Describing the instances and as to what amounts toconstructive termination, would not be a simple question to give abrief answer. However, the doctrine of constructive termination, inits conceptual from has been identified in the following terms (TheContract of Employment. S. R. de Silva, The Employers' Fede- isoration of Ceylon, monograph No. 4, pg.158):
Walker and Sons & Company Ltd. v Gurusinghe
SC(Shirani Bandaranayake, J.)43_
The difficult question arises in connection with whatamounts to a constructive termination of employment…. In conceptual terms it can be said that when anemployer breaches a fundamental obligation of thecontract of employment, the employee is entitled totreat such a breach as a constructive termination bythe employer, which puts an to the contract.
In his examination of the doctrine of constructive termination, S.R.de Silva (supra) had set out examples that clearly illustrates its 190meaning. According to his examination:
If an employer refuses to pay an employee his salaryin circumstances which make such refusal illegal, theemployee can treat the employer’s refusal as aconstructive termination of the contract or again, theemployer may seek to unilaterally vary the contract ona fundamental matter, e.g. demote him. In such casesthe employee often purports to resign from the serviceof the employer for the reason that the latter hascompelled him to do so. Such a resignation is in law a200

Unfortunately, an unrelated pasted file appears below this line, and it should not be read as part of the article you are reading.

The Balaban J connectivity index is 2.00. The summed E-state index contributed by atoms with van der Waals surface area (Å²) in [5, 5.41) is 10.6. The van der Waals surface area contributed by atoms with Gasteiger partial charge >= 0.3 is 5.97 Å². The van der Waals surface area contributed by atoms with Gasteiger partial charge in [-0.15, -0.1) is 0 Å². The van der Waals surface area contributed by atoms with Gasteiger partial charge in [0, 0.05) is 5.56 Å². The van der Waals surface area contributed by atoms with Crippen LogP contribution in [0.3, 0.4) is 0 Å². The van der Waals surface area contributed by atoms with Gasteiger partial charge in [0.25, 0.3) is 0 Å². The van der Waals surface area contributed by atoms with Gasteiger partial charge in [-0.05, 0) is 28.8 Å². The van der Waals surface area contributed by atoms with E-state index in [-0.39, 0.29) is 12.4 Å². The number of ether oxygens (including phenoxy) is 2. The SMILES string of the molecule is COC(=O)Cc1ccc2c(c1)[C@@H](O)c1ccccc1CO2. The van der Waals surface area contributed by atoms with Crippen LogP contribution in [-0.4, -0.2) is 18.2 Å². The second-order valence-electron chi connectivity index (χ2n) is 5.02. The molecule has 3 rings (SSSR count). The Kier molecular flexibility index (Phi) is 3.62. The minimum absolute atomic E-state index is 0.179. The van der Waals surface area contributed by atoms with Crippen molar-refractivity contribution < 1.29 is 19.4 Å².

constructive termination by the employer and does notpreclude the employee from claiming relief before aLabour Tribunal on the basis that there has been atermination by the employer. The mere use of the term'resignation' by an employee does not by itselfpreclude him from claiming relief on the footing of aconstructive termination by the employer” (emphasisadded).
When the respondent informed the appellant that due to thenon availability of the resources for the Engineering Division of the 210Galle Branch that he would not be in a position to accede to theadditional duties that were assigned to him and therefore he istendering his resignation, the appellant had taken stepsimmediately to demote the respondent to his previous position.Notwithstanding the above, as stated earlier, the appellant alsotook steps to call for explanation from the respondent for his non-attendance at meetings, thereby confirming the fact the they hadnot accepted the resignation tendered by the respondent by hisletter dated 07.07.1999 (A6).
44Sri Lanka Law Reports(2008J 1 Sri L.R
In such circumstances, on a consideration of all the material 22cadduced in this case, it is abundantly clear that the appellant’saction against the respondent amounts to constructive terminationof the respondent’s service. Accordingly, I answer the question onwhich this appeal was heard, in the negative.
For the reasons aforesaid, this appeal is dismissed and thejudgment of the High Court dated 30.03.2005 is affirmed. Theappellant will pay the respondent a sum of Rs. 25,000/- as costs.
MARSOOF, J.-I agree.
BALAPATABENDI, J. -I agree.
WALKER AND SONS & COMPANY LTD . v. GURUSINGHE